Ergonomic studies have shown that the horizontal window of a slot scanner should be located several inches from the operator so his or her hands can easily pass over it without either reaching too far or having to step back. Horizontal windows in slot scanners are typically positioned with their centers about 8 to 10 inches from the counter top edge closest to the operator. This is an adequate distance for the projected lines of the side window to achieve a sufficient scanning height.
The installation of FIG. 12 may be implemented in several ways. Side scanning can be performed by scan engines independent of the scanning mechanism used under the horizontal window 500. For example, as shown in FIG. 12(b), two OSMs 518 and 520 are positioned close to the operator, having their beams directed across the horizontal window could be used. One OSM module 520 could scan symbols close to the counter top (i.e., lower on the package), the other engine 518 could be aimed at angles inclined with respect to the horizontal surface 500 to scan codes that are higher up.
Laser lines emitted from the horizontal window and from the side window could be generated by a single laser, polygon and several mirrors, much like conventional two window scanners. If desired, far side (i.e., side closest to the customer) reading could be supplemented by two OSMs 522 and 524 mounted at the opposite side of the counter, far from the operator, creating an inverted tunnel code reader.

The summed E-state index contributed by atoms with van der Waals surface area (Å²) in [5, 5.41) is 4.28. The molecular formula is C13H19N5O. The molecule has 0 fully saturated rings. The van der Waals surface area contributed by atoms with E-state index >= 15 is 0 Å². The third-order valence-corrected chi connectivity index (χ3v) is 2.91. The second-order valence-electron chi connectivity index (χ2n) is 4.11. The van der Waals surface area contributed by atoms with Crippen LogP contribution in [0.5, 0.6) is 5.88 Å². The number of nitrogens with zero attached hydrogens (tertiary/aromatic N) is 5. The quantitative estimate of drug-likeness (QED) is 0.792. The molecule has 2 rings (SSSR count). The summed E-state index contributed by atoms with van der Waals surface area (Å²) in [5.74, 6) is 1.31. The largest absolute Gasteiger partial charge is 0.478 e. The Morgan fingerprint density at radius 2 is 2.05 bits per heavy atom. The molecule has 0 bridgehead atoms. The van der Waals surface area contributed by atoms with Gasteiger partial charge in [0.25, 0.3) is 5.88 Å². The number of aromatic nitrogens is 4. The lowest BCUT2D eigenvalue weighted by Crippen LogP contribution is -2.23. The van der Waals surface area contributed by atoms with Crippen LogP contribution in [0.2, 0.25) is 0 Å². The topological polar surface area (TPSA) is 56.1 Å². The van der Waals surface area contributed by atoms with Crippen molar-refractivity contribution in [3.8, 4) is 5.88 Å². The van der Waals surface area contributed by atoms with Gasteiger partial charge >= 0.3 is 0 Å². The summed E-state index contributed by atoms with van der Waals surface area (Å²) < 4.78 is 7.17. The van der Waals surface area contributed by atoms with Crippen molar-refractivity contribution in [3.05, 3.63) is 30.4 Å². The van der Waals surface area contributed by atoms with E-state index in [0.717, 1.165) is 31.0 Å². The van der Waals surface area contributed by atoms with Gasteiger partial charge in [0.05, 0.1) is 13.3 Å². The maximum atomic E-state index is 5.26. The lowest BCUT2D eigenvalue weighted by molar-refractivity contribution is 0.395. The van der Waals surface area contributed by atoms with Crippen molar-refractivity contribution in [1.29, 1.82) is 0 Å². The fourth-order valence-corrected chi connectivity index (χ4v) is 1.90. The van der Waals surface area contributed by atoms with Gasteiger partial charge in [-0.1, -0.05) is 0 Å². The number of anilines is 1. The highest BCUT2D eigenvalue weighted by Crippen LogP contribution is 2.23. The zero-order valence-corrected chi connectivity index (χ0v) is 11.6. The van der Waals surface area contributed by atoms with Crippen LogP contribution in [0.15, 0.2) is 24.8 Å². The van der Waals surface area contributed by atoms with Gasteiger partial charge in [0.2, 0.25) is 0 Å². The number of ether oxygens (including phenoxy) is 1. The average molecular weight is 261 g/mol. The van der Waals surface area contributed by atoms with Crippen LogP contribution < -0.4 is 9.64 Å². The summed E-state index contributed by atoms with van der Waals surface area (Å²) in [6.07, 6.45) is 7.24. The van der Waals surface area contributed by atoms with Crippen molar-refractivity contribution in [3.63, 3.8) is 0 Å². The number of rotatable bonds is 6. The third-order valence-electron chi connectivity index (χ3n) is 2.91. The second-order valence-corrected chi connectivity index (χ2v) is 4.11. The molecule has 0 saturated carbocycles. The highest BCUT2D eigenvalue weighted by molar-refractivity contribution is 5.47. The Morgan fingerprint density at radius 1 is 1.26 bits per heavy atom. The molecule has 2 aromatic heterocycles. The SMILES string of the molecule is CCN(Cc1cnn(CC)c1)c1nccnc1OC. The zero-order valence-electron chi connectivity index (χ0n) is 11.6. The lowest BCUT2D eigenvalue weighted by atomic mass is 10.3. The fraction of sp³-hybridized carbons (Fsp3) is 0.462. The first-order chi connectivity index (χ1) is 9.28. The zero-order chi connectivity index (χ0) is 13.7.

A conventional two window scanner that scans with a side window in a housing on the customer's side could be upgraded by adding OSMs to scan from the operator side. For less demanding environments, all scanning could be performed by OSMs in a low housing close to the operator, scanning the side of the package facing him. In this case, no horizontal window would be required.
A slot scanner with a small raised portion next to the operator, as opposed to a large raised portion far from the operator has additional advantages.